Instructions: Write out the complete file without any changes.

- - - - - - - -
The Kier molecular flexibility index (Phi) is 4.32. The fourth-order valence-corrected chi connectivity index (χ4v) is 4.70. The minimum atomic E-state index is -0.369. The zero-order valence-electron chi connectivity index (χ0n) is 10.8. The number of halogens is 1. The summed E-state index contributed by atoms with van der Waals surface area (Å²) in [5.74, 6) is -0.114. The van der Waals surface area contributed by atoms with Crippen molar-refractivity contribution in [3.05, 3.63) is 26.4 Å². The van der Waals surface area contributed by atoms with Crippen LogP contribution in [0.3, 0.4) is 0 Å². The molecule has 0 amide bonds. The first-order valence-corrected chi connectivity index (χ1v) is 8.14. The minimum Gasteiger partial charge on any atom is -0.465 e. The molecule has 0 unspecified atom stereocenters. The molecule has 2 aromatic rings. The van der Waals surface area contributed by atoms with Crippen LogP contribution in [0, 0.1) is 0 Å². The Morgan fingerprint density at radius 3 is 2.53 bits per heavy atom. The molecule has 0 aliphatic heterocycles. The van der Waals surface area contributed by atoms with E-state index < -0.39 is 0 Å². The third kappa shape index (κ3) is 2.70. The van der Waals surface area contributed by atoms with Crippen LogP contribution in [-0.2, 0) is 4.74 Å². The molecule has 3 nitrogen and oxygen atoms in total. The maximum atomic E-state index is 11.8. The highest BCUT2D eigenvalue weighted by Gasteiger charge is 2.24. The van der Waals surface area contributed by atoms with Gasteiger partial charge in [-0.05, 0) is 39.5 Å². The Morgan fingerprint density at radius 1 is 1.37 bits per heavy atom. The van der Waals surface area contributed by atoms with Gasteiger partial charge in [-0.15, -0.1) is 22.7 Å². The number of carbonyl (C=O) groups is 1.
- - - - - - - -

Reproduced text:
The Kier molecular flexibility index (Phi) is 4.32. The fourth-order valence-corrected chi connectivity index (χ4v) is 4.70. The minimum atomic E-state index is -0.369. The zero-order valence-electron chi connectivity index (χ0n) is 10.8. The number of halogens is 1. The summed E-state index contributed by atoms with van der Waals surface area (Å²) in [5.74, 6) is -0.114. The van der Waals surface area contributed by atoms with Crippen molar-refractivity contribution in [3.05, 3.63) is 26.4 Å². The van der Waals surface area contributed by atoms with Crippen LogP contribution in [0.3, 0.4) is 0 Å². The molecule has 0 amide bonds. The first-order valence-corrected chi connectivity index (χ1v) is 8.14. The minimum Gasteiger partial charge on any atom is -0.465 e. The molecule has 0 unspecified atom stereocenters. The molecule has 2 aromatic rings. The van der Waals surface area contributed by atoms with Crippen LogP contribution in [0, 0.1) is 0 Å². The Morgan fingerprint density at radius 3 is 2.53 bits per heavy atom. The molecule has 0 aliphatic heterocycles. The van der Waals surface area contributed by atoms with E-state index < -0.39 is 0 Å². The third kappa shape index (κ3) is 2.70. The van der Waals surface area contributed by atoms with Crippen LogP contribution in [-0.2, 0) is 4.74 Å². The molecule has 3 nitrogen and oxygen atoms in total. The maximum atomic E-state index is 11.8. The highest BCUT2D eigenvalue weighted by Gasteiger charge is 2.24. The van der Waals surface area contributed by atoms with Gasteiger partial charge in [-0.05, 0) is 39.5 Å². The Morgan fingerprint density at radius 1 is 1.37 bits per heavy atom. The van der Waals surface area contributed by atoms with Gasteiger partial charge in [-0.15, -0.1) is 22.7 Å². The number of carbonyl (C=O) groups is 1.